June 15 to September 15


150-200 days

September 15 to December 15

Climate and soil needs of potato cultivation

Water and CO2 needs The potato is one of those crops in which it is better to spend on irrigation (to some extent) than to fall short. Throughout the crop cycle the soil should be at least 60-65% of the field capacity of the soil and at the time of piping a content below 70% of the field capacity will adversely affect the final yield; large fluctuations in the water content of the soil adversely affect the crop. Contrary to what we might think, only a small amount of water is used in the photosynthetic process; most of the water is used as a transport mechanism for photoassimilated from the leaves to the storage places, the tubers. Likewise, a high moisture content in the tissues of the plant maintains the turgor of this and therefore the opening of the stomata, with the consequent entry of CO2 which results in a higher photosynthetic rate.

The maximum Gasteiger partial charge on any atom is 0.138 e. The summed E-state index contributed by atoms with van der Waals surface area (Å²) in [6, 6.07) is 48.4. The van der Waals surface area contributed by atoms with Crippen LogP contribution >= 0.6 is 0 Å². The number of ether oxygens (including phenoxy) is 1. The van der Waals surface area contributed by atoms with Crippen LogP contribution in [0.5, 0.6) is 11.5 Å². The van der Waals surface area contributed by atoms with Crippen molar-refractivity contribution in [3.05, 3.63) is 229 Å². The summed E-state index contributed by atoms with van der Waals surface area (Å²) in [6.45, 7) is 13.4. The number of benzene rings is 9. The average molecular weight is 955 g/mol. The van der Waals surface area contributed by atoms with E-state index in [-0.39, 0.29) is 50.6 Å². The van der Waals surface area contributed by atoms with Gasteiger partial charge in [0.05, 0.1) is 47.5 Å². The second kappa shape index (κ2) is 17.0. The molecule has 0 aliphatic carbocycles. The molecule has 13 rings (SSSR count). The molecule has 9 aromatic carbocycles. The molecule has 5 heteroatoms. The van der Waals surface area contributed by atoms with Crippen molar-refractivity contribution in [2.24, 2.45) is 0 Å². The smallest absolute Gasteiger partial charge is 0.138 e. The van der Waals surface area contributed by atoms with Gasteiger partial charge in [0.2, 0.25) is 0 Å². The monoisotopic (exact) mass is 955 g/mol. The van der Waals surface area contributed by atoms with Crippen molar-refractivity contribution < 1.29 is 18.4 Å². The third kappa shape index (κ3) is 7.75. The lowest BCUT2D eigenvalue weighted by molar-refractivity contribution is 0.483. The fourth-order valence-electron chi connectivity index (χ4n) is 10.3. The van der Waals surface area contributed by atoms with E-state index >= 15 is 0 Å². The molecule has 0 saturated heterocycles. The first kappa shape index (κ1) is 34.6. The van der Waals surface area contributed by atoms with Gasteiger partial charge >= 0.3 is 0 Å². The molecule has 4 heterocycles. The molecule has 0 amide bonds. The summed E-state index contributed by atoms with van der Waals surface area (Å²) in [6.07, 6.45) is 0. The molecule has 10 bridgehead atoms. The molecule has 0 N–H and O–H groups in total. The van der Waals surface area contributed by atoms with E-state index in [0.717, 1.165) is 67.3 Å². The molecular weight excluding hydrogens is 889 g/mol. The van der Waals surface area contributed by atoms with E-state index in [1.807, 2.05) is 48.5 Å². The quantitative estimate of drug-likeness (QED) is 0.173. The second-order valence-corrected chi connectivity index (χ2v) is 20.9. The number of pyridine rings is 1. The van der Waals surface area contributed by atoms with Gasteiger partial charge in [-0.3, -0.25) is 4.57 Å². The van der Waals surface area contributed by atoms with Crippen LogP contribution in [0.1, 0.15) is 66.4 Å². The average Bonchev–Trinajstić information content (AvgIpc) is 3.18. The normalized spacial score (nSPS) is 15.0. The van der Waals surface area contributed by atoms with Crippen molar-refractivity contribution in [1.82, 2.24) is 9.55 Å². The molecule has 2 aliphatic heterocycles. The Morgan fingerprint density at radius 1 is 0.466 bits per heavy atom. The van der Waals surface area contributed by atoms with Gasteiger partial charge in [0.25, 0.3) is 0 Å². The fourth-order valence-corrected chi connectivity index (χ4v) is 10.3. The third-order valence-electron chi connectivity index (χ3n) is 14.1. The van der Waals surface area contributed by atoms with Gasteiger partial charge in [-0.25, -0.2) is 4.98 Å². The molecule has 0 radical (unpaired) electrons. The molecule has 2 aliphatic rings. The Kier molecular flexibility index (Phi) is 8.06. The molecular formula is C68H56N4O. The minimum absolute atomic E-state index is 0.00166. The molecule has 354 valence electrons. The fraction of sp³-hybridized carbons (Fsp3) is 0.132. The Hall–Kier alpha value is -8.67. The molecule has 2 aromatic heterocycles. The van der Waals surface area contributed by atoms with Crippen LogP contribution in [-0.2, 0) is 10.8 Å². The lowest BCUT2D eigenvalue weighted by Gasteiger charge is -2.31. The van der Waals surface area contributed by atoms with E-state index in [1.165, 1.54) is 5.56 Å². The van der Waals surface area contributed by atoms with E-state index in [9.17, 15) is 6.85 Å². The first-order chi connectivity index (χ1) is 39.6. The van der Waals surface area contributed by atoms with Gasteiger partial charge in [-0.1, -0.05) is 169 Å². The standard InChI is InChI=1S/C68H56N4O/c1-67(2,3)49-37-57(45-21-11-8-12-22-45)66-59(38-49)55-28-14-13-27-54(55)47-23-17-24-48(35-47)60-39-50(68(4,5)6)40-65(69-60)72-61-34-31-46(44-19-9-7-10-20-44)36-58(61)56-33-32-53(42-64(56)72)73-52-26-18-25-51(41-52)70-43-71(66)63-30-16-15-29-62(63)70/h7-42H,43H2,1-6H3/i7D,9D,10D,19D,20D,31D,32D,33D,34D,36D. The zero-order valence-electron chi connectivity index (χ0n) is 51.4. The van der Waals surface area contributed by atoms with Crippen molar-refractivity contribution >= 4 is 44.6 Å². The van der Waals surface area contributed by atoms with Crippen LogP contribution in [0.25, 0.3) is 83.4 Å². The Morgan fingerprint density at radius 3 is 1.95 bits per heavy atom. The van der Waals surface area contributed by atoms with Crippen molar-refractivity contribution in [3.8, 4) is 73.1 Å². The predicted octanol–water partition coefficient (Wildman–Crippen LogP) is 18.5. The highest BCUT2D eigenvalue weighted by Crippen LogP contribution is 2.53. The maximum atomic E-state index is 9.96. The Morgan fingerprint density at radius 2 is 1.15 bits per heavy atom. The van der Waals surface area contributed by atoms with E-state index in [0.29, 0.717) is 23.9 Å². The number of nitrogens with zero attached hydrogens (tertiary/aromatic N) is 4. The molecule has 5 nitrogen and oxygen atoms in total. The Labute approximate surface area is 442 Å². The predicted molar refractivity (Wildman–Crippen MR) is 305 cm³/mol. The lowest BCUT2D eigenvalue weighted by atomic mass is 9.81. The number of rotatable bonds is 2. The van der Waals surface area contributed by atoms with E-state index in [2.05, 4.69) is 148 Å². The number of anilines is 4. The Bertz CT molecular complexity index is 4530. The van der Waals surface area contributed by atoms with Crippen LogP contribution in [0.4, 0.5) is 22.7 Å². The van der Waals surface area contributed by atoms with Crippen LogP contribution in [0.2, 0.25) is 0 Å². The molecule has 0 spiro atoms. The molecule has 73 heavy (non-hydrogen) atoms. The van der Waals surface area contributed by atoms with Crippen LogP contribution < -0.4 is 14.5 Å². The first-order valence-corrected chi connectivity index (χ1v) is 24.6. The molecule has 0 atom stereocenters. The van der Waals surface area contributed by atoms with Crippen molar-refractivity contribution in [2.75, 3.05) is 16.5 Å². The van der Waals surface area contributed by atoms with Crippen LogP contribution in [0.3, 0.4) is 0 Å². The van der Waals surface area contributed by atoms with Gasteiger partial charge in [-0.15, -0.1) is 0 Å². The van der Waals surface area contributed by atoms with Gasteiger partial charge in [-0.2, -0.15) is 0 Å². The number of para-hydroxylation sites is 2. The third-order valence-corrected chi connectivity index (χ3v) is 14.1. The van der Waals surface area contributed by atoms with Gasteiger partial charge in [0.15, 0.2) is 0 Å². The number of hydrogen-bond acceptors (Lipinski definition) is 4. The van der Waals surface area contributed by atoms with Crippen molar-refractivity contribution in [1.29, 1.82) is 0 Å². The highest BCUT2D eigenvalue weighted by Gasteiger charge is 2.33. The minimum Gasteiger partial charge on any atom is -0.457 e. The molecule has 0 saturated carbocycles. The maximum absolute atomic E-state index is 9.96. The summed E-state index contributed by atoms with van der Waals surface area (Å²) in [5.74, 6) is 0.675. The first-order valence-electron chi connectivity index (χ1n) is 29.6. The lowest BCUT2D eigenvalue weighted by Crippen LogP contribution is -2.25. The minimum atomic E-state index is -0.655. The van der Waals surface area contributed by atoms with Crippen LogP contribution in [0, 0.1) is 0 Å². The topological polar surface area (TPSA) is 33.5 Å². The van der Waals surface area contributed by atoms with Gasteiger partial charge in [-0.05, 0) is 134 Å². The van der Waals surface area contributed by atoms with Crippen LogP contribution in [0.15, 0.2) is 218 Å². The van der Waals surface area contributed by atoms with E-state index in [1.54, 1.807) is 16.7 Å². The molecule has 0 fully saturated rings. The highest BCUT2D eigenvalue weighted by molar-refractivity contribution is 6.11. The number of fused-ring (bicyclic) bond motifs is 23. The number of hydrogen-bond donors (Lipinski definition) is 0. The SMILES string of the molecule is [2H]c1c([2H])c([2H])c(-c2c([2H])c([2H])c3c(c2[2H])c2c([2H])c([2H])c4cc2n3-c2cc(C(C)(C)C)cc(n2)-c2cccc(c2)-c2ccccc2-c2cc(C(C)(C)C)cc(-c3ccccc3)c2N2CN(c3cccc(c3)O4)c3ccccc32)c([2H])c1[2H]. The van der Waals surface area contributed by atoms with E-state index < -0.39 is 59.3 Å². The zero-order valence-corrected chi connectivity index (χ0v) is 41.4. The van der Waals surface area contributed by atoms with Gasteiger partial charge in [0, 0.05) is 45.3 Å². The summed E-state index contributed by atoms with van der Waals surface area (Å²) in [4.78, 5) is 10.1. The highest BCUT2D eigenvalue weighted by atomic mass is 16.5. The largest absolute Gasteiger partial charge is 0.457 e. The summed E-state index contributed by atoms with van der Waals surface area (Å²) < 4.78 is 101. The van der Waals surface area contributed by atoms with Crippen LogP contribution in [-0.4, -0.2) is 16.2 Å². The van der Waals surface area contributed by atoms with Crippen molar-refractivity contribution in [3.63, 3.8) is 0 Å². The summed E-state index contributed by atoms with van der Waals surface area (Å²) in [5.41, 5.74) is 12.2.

Temperature The potato is a crop with a rather cool climate (especially in terms of night temperatures) and the best yields are obtained when the average daily temperatures are around 21ºC. With low night temperatures the breathing process slows down and a greater accumulation of starch in the tubers is achieved. The tuberization begins when the soil temperature is around 15-20ºC. High temperatures increase the rate of respiration and therefore increase the consumption of starch. Likewise, an excess of nitrogen in fertilization together with high temperatures produces a delay in the beginning of the tuberization stage and redistributes the starch in the aerial part to the detriment of the tubers.